A shareholders agreement is a binding contract between all or some shareholders of a corporation which determines shareholders' rights, privileges, responsibilities, restrictions and protections. Its main aim is to protect investments, secure fair relationships among shareholders and provide guidelines for the running of the company.
It depends. A 'supremacy clause' in the shareholders agreement, which provides that in the event of conflict the provisions of the shareholders’ agreement would prevail, gives priority to the shareholders agreement. However, in all other cases the articles of association normally prevail.
Although not a legal requirement, it is highly advisable to have a shareholders agreement in order to safeguard stability, clarity and certainty in the company. They aim to minimise potential disputes, protect minority shareholders, control the transfer of shares and, by and large, contribute to the smooth running of the company.
Normally a shareholders agreement contains some consideration for each party, such as the issue of shares or agreement to restrictive covenants. Where this consideration exists, a binding contract is formed. If there is no consideration contained in the document, it can be executed in front of witnesses as a deed and would still be legally binding.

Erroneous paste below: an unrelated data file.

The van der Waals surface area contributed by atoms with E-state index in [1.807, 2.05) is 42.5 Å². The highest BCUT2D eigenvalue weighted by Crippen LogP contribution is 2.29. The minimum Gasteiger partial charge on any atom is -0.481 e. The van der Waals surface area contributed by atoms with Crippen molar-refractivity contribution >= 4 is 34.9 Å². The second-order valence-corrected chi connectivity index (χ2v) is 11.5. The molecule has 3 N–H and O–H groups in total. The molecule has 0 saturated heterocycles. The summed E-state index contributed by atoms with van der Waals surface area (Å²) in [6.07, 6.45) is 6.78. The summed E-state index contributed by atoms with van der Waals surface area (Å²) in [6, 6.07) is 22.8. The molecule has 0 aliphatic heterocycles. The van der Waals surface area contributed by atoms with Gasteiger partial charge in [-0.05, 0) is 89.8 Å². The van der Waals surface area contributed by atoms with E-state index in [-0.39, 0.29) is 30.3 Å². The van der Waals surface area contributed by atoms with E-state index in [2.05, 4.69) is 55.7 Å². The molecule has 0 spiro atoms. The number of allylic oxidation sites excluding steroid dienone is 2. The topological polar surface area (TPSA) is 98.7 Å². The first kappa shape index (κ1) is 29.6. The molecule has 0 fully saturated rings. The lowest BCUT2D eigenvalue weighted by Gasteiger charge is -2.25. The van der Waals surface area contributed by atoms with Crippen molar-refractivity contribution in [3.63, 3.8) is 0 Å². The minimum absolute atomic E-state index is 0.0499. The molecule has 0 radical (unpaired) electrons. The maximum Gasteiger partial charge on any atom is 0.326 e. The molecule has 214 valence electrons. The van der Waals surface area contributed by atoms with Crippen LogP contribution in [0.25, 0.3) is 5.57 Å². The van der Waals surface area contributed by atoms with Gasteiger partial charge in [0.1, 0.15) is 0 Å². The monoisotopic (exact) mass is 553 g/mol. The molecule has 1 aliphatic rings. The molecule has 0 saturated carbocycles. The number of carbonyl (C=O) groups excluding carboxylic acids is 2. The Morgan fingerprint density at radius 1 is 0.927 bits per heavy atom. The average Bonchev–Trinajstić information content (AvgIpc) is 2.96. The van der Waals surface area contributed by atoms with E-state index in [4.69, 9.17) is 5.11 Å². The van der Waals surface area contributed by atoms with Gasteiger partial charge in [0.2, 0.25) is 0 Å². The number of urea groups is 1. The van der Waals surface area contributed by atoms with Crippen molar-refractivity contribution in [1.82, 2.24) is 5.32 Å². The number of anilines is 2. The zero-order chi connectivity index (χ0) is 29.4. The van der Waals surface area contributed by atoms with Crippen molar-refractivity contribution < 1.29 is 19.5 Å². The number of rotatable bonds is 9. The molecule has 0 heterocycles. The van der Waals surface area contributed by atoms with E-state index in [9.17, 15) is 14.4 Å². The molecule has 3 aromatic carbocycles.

The agreement only binds the shareholders who sign it. This means that if shares are sold the new owner will not automatically be bound by the agreement. To avoid this situation the agreement should contain a clause requiring the seller to obtain a deed of adherence from the buyer by which he agrees to be bound by the shareholders agreement.
Shareholders agreements usually have provisions which provide for the termination of the agreement once all the parties no longer hold shares in the company. It is advisable to draft a termination agreement in which parties explicitly declare their intention to discharge one another from obligations generating from their participation in the company.
A shareholders agreement may specify the criteria for amendment, such as a majority vote. If one party has more vested in the company, eg. a venture capitalist, then the agreement may give him a bigger say. Otherwise the agreement of all parties to the document is generally required. The High Court also has the power to amend a shareholders agreement.
Some of the provisions usually included in a shareholders agreement include details of management powers to be granted to directors, appointment of directors, what business the company will carry out and where, appointment of other professionals such as banks, restrictive covenants, provision of further finance, binding shareholders to vote in a particular way, confidentiality and restrictions placed on share dealing.
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